Pampanga craftsmen stick to tradition in lighting giant lanterns
CITY OF SAN FERNANDO— Rotor, a local invention that provides giant lanterns their complex yet spectacular patterns of lights, still rules in today’s staging of “Ligligan Parul” (Giant Lantern Festival), a tradition that dates back to 1908 in this Pampanga capital.
Festival organizers continue to use rotors, although a University of the Philippines (UP) industrial engineering graduate, Alyosha Ezra Mallari, has developed an automated lighting system for the giant lantern that Arvin Quiwa made for Resorts World Manila in 2013.
“Old rotors will still be used … We cannot do away with tradition,” Gil Cortez, chair of the 2017 lantern festival committee, said on Friday.
But Cortez, a top basketball player in the 1980s, praised the 26-year-old Mallari for his innovation.
The 11 lanterns competing in the festival at Robinsons Starmills here will not only be 20 feet in diameter and fitted with a maximum of 10,000 light bulbs.
These will all have to rely on rotors for the seemingly magical play of lights that will sync with Christmas carols and modern songs in the contest’s three rounds.
The rotor operates like a sequencer. It is an aluminum sheet that is rolled like a barrel which can be as small as 3 inches long (baby rotor), or as big as 5 meters long, depending on the number of light patterns.
A steering wheel is welded to the rotor so lantern operators can turn it, or make a half or full circle, according to the type of light patterns that are set to flash during a performance.
Due to the lack of hairpins, which are the contact points for electricity to the bulbs, Efren Tiodin in 2014 used bicycle wheel cables.
A lantern can have five to 10 rotors, based on the number and variety of patterns.
The Robinsons Land Corp. and the city government pooled P2.1 million to provide a subsidy of P191,000 each for the competitors from the villages of Calulut, Del Pilar, Del Rosario, Pandaras, San Jose, San Juan, San Nicolas, Sindalan, Sta. Lucia, Sto. Niño and Telabastagan.
But some craftsmen still rely on donations of residents to make a lantern that requires more than P1 million worth of materials and man hours.
Mallari, a Ph.D. candidate in urban and regional planning, took an interest in the lantern industry when his mother, Juliet, a former UP Clark director, introduced him to San Fernando lantern makers like Arvin Quiwa in 2011 for a research.
“The sequencer used in the lighting system of a giant lantern has the same function as that of the rotor in creating a sequence or play of lights. The main difference is that in automating the lighting system, the sequence of lights is written in a program and then uploaded to a machine (the sequencer), which controls the lighting scheme of a giant lantern,” he said.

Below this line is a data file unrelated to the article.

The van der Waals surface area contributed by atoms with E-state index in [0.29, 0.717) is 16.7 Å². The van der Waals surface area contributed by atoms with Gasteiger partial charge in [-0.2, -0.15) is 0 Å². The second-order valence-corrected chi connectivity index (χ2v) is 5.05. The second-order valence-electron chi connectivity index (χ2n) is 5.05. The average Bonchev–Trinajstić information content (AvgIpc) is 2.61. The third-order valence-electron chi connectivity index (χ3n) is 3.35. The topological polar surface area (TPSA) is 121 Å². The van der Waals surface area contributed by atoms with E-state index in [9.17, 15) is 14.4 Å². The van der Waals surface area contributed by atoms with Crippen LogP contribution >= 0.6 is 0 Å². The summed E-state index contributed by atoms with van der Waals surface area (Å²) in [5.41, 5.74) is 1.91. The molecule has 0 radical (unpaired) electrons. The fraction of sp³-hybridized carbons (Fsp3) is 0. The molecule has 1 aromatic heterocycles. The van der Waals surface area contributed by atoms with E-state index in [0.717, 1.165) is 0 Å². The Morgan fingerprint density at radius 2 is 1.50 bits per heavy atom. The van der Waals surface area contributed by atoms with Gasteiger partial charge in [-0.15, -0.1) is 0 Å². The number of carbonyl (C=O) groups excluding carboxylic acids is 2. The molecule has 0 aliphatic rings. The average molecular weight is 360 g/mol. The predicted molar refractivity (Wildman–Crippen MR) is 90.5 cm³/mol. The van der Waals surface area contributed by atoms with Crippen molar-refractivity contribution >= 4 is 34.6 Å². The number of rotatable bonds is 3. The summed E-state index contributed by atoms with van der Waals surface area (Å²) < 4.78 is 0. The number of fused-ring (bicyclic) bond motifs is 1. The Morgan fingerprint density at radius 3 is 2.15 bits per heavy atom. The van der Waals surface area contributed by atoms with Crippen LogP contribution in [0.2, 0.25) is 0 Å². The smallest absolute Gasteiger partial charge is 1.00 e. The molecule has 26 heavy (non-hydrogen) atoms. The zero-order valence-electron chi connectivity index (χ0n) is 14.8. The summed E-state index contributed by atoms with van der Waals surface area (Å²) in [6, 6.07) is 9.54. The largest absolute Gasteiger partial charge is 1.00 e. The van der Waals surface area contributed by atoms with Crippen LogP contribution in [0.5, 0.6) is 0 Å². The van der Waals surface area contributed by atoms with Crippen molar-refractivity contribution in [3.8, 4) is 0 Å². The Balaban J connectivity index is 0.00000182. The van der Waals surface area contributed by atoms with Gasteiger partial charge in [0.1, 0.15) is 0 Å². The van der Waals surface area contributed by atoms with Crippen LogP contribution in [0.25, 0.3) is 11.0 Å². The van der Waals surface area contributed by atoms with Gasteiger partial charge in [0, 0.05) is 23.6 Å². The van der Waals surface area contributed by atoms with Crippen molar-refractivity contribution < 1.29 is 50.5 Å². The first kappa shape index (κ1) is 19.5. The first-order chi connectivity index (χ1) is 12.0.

While modernizing the giant lantern, Mallari said he still appreciated the brilliance of the rotor.
“The giant lantern is still more beautiful when it uses the rotor since the latter lights up more channels. In fact, I will always uphold the use of rotors because a machine cannot [replace] the human factor in this Kapampangan tradition,” he said.
Mallari said he was delighted at seeing rotor operators dancing to synchronize the lights and music which, he noted, was reason enough to keep the tradition alive.
Automation, according to Mallari, still brings some advantage to the festival because it does away with manual labor to light the giant lanterns.
“A machine can run the sequence of lights all night without an operator, thus overcoming the latter’s physical limitations … The size of our machine is as big as the CPU [central processing unit] of a computer, which is far smaller than the rotor making it more efficient in terms of logistics,” he said.
Mallari automated the lighting system of the giant lanterns used in the recent Association of Southeast Asian Nations Summit.
Subscribe to INQUIRER PLUS to get access to The Philippine Daily Inquirer & other 70+ titles, share up to 5 gadgets, listen to the news, download as early as 4am & share articles on social media. Call 896 6000.